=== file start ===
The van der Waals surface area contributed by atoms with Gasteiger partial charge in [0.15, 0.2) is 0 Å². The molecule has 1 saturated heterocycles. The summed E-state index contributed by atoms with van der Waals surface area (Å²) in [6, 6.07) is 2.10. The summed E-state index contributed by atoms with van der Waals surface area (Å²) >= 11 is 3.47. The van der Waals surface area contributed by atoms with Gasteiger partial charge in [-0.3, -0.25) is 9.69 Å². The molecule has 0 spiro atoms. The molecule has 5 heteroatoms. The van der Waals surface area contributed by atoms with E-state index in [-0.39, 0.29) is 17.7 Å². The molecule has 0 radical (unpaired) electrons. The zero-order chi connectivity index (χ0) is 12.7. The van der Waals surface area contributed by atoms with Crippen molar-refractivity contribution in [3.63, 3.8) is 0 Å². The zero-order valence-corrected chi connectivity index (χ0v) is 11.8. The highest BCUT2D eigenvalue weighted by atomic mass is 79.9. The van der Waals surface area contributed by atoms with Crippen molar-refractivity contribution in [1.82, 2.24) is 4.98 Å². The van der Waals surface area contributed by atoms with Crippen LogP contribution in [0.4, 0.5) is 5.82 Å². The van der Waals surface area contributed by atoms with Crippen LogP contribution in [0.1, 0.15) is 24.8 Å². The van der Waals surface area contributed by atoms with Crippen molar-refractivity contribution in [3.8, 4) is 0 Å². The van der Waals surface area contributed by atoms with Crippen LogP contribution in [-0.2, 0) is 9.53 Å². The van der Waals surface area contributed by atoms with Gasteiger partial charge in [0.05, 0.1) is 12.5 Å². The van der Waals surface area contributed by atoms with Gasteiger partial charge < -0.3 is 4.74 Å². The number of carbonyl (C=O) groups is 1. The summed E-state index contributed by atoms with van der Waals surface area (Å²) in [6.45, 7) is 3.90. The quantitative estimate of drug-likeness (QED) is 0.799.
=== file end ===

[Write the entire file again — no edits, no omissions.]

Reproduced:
The van der Waals surface area contributed by atoms with Gasteiger partial charge in [0.15, 0.2) is 0 Å². The molecule has 1 saturated heterocycles. The summed E-state index contributed by atoms with van der Waals surface area (Å²) in [6, 6.07) is 2.10. The summed E-state index contributed by atoms with van der Waals surface area (Å²) >= 11 is 3.47. The van der Waals surface area contributed by atoms with Gasteiger partial charge in [-0.3, -0.25) is 9.69 Å². The molecule has 0 spiro atoms. The molecule has 5 heteroatoms. The van der Waals surface area contributed by atoms with E-state index in [-0.39, 0.29) is 17.7 Å². The molecule has 0 radical (unpaired) electrons. The zero-order chi connectivity index (χ0) is 12.7. The van der Waals surface area contributed by atoms with Crippen molar-refractivity contribution in [3.63, 3.8) is 0 Å². The zero-order valence-corrected chi connectivity index (χ0v) is 11.8. The highest BCUT2D eigenvalue weighted by atomic mass is 79.9. The van der Waals surface area contributed by atoms with Crippen molar-refractivity contribution in [1.82, 2.24) is 4.98 Å². The van der Waals surface area contributed by atoms with Crippen LogP contribution in [0.4, 0.5) is 5.82 Å². The van der Waals surface area contributed by atoms with Crippen LogP contribution in [0.1, 0.15) is 24.8 Å². The van der Waals surface area contributed by atoms with Crippen molar-refractivity contribution in [3.8, 4) is 0 Å². The van der Waals surface area contributed by atoms with Crippen LogP contribution in [-0.2, 0) is 9.53 Å². The van der Waals surface area contributed by atoms with Gasteiger partial charge in [0.05, 0.1) is 12.5 Å². The van der Waals surface area contributed by atoms with Gasteiger partial charge < -0.3 is 4.74 Å². The number of carbonyl (C=O) groups is 1. The summed E-state index contributed by atoms with van der Waals surface area (Å²) in [6.45, 7) is 3.90. The quantitative estimate of drug-likeness (QED) is 0.799.